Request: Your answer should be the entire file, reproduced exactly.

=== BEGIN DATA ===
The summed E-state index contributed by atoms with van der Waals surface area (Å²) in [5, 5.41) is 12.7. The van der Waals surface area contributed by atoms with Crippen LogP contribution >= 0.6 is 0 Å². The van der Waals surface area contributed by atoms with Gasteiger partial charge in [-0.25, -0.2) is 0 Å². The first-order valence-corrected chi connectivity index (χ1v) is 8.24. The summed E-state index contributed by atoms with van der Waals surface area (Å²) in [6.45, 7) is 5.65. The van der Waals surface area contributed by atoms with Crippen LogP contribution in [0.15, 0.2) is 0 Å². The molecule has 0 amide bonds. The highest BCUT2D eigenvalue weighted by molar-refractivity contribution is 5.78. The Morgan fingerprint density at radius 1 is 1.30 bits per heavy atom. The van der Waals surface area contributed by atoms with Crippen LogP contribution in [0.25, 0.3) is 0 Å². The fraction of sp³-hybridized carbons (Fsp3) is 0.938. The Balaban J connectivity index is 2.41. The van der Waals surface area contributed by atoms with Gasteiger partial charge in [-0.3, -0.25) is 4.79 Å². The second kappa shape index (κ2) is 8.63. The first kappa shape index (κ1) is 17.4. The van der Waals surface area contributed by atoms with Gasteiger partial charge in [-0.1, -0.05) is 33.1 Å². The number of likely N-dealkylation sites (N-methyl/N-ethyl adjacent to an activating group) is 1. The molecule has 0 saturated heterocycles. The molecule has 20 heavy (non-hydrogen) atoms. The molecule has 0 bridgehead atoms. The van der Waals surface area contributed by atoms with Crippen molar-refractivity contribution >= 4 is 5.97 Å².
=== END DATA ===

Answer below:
The summed E-state index contributed by atoms with van der Waals surface area (Å²) in [5, 5.41) is 12.7. The van der Waals surface area contributed by atoms with Crippen LogP contribution >= 0.6 is 0 Å². The van der Waals surface area contributed by atoms with Gasteiger partial charge in [-0.25, -0.2) is 0 Å². The first-order valence-corrected chi connectivity index (χ1v) is 8.24. The summed E-state index contributed by atoms with van der Waals surface area (Å²) in [6.45, 7) is 5.65. The van der Waals surface area contributed by atoms with Crippen LogP contribution in [0.15, 0.2) is 0 Å². The molecule has 0 amide bonds. The highest BCUT2D eigenvalue weighted by molar-refractivity contribution is 5.78. The Morgan fingerprint density at radius 1 is 1.30 bits per heavy atom. The van der Waals surface area contributed by atoms with Crippen LogP contribution in [0.25, 0.3) is 0 Å². The fraction of sp³-hybridized carbons (Fsp3) is 0.938. The Balaban J connectivity index is 2.41. The van der Waals surface area contributed by atoms with Gasteiger partial charge in [-0.3, -0.25) is 4.79 Å². The second kappa shape index (κ2) is 8.63. The first kappa shape index (κ1) is 17.4. The van der Waals surface area contributed by atoms with Gasteiger partial charge in [-0.1, -0.05) is 33.1 Å². The number of likely N-dealkylation sites (N-methyl/N-ethyl adjacent to an activating group) is 1. The molecule has 0 saturated heterocycles. The molecule has 20 heavy (non-hydrogen) atoms. The molecule has 0 bridgehead atoms. The van der Waals surface area contributed by atoms with Crippen molar-refractivity contribution >= 4 is 5.97 Å².